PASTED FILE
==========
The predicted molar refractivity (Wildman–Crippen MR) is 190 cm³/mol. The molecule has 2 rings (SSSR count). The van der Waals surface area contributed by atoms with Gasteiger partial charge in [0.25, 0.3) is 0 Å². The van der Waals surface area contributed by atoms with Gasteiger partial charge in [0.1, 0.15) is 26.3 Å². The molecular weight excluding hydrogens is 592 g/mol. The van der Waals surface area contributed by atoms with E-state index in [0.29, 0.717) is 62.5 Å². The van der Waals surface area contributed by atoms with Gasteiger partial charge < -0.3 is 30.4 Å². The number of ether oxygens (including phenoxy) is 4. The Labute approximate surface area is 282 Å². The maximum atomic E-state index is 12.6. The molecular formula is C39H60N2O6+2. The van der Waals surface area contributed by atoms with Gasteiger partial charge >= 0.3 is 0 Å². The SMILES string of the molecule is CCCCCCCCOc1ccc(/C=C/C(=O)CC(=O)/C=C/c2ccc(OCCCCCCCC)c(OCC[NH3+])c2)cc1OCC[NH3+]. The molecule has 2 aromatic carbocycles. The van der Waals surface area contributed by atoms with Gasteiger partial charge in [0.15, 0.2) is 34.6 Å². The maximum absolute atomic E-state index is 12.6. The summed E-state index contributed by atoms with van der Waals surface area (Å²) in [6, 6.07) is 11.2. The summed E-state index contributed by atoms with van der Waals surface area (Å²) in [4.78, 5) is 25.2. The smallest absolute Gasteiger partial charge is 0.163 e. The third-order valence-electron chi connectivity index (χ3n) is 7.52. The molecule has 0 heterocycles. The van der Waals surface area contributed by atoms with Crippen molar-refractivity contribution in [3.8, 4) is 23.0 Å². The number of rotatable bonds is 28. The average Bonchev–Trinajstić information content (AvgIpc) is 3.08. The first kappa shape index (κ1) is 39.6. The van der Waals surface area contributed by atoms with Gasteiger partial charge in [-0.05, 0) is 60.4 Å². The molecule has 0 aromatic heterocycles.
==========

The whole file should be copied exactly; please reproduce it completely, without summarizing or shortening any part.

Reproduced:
The predicted molar refractivity (Wildman–Crippen MR) is 190 cm³/mol. The molecule has 2 rings (SSSR count). The van der Waals surface area contributed by atoms with Gasteiger partial charge in [0.25, 0.3) is 0 Å². The van der Waals surface area contributed by atoms with Gasteiger partial charge in [0.1, 0.15) is 26.3 Å². The molecular weight excluding hydrogens is 592 g/mol. The van der Waals surface area contributed by atoms with E-state index in [0.29, 0.717) is 62.5 Å². The van der Waals surface area contributed by atoms with Gasteiger partial charge < -0.3 is 30.4 Å². The number of ether oxygens (including phenoxy) is 4. The Labute approximate surface area is 282 Å². The maximum atomic E-state index is 12.6. The molecular formula is C39H60N2O6+2. The van der Waals surface area contributed by atoms with Gasteiger partial charge >= 0.3 is 0 Å². The SMILES string of the molecule is CCCCCCCCOc1ccc(/C=C/C(=O)CC(=O)/C=C/c2ccc(OCCCCCCCC)c(OCC[NH3+])c2)cc1OCC[NH3+]. The molecule has 2 aromatic carbocycles. The van der Waals surface area contributed by atoms with Gasteiger partial charge in [0.15, 0.2) is 34.6 Å². The maximum absolute atomic E-state index is 12.6. The summed E-state index contributed by atoms with van der Waals surface area (Å²) in [6, 6.07) is 11.2. The summed E-state index contributed by atoms with van der Waals surface area (Å²) in [4.78, 5) is 25.2. The smallest absolute Gasteiger partial charge is 0.163 e. The third-order valence-electron chi connectivity index (χ3n) is 7.52. The molecule has 0 heterocycles. The van der Waals surface area contributed by atoms with Crippen molar-refractivity contribution in [3.8, 4) is 23.0 Å². The number of rotatable bonds is 28. The average Bonchev–Trinajstić information content (AvgIpc) is 3.08. The first kappa shape index (κ1) is 39.6. The van der Waals surface area contributed by atoms with Gasteiger partial charge in [-0.05, 0) is 60.4 Å². The molecule has 0 aromatic heterocycles.